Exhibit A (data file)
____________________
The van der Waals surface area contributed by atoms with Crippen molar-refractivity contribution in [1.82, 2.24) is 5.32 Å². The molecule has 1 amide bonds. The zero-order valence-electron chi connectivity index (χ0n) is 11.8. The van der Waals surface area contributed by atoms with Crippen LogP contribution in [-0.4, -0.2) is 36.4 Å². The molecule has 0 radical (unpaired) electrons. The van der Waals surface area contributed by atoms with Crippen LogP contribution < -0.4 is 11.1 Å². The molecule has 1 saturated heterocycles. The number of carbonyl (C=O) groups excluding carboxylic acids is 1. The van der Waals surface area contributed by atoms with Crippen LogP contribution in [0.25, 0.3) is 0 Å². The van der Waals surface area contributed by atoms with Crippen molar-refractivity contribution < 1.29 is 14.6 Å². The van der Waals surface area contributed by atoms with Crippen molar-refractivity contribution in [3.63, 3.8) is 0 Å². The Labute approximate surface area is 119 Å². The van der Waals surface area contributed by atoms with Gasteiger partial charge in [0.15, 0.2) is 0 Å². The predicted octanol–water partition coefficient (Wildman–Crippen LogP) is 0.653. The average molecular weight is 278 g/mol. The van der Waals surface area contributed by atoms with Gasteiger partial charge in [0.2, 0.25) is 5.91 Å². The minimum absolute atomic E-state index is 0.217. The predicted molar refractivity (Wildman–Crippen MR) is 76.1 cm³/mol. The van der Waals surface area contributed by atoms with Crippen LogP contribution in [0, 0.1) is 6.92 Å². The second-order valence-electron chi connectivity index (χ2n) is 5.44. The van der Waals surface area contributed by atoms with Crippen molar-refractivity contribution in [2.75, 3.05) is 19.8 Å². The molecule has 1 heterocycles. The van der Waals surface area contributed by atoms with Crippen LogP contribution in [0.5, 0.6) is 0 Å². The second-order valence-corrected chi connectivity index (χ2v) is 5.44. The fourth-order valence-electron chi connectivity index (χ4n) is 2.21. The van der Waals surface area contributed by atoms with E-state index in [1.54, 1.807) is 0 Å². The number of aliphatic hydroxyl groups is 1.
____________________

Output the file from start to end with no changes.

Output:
The van der Waals surface area contributed by atoms with Crippen molar-refractivity contribution in [1.82, 2.24) is 5.32 Å². The molecule has 1 amide bonds. The zero-order valence-electron chi connectivity index (χ0n) is 11.8. The van der Waals surface area contributed by atoms with Crippen LogP contribution in [-0.4, -0.2) is 36.4 Å². The molecule has 0 radical (unpaired) electrons. The van der Waals surface area contributed by atoms with Crippen LogP contribution < -0.4 is 11.1 Å². The molecule has 1 saturated heterocycles. The number of carbonyl (C=O) groups excluding carboxylic acids is 1. The van der Waals surface area contributed by atoms with Crippen LogP contribution in [0.25, 0.3) is 0 Å². The van der Waals surface area contributed by atoms with Crippen molar-refractivity contribution < 1.29 is 14.6 Å². The van der Waals surface area contributed by atoms with Crippen molar-refractivity contribution in [3.63, 3.8) is 0 Å². The Labute approximate surface area is 119 Å². The van der Waals surface area contributed by atoms with Gasteiger partial charge in [0.15, 0.2) is 0 Å². The predicted octanol–water partition coefficient (Wildman–Crippen LogP) is 0.653. The average molecular weight is 278 g/mol. The van der Waals surface area contributed by atoms with Gasteiger partial charge in [0.2, 0.25) is 5.91 Å². The minimum absolute atomic E-state index is 0.217. The predicted molar refractivity (Wildman–Crippen MR) is 76.1 cm³/mol. The van der Waals surface area contributed by atoms with Crippen LogP contribution in [0, 0.1) is 6.92 Å². The second-order valence-electron chi connectivity index (χ2n) is 5.44. The van der Waals surface area contributed by atoms with Crippen molar-refractivity contribution in [2.75, 3.05) is 19.8 Å². The molecule has 1 heterocycles. The van der Waals surface area contributed by atoms with Crippen LogP contribution in [0.5, 0.6) is 0 Å². The second-order valence-corrected chi connectivity index (χ2v) is 5.44. The fourth-order valence-electron chi connectivity index (χ4n) is 2.21. The van der Waals surface area contributed by atoms with E-state index in [1.54, 1.807) is 0 Å². The number of aliphatic hydroxyl groups is 1.